Wilson disease-A practical approach to diagnosis, treatment and follow-up

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Wilson disease is an inherited, autosomal recessive, copper accumulation and toxicity disorder that affects about 30 individuals per million. This rare disease is caused by mutations in the gene encoding a copper-transporting P-type ATPase, which is important for copper excretion into bile, leading to copper accumulation in the liver. Toxic copper concentrations can also be found in the brain and kidney, and clinical phenotypes include hepatic, haemolytic, neurologic and psychiatric diseases. Diagnosis is based on the combination of clinical features and findings such as increased urinary copper excretion, reduced levels of serum ceruloplasmin, high concentrations of copper in liver tissues and Kayser-Fleischer rings. Genetic studies are also becoming available for clinical use, but the utility of direct mutation analysis is limited. Wilson disease can be treated, and early diagnosis is essential: the goal of therapy is to reduce copper accumulation either by enhancing its urinary excretion or by decreasing its intestinal absorption. Medical therapies include penicillamine, trientine, zinc and tetrathiomolibdate. Liver transplantation is a relatively successful treatment option when medical therapy fails or in case of acute liver failure, even though it is also characterized by short- and long-term complications.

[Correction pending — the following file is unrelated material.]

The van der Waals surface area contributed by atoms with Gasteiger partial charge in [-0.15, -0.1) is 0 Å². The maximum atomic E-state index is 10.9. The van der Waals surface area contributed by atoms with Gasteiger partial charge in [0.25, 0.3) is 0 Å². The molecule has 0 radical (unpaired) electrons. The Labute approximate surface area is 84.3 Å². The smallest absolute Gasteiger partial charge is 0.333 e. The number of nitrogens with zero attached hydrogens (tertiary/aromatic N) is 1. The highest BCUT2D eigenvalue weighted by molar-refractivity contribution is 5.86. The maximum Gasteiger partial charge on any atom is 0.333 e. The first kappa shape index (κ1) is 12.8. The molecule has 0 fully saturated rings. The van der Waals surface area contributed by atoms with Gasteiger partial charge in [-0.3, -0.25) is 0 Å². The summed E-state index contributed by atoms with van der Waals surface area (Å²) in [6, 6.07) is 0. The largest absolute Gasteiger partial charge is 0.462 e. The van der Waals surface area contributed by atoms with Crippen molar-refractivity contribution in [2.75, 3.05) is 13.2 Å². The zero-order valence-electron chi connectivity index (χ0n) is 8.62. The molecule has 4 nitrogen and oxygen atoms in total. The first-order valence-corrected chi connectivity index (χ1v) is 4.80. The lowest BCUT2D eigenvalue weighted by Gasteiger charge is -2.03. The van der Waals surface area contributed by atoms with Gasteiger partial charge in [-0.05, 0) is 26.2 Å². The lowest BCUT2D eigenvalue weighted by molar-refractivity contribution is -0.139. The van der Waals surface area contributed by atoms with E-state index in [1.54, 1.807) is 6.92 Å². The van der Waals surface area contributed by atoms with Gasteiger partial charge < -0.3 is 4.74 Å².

Original languageEnglish (US)
Pages (from-to)601-609
Number of pages9
JournalDigestive and Liver Disease
Issue number7
StatePublished - Jul 2007


  • Copper
  • Diagnosis
  • Liver transplantation
  • Wilson disease

ASJC Scopus subject areas

  • Gastroenterology


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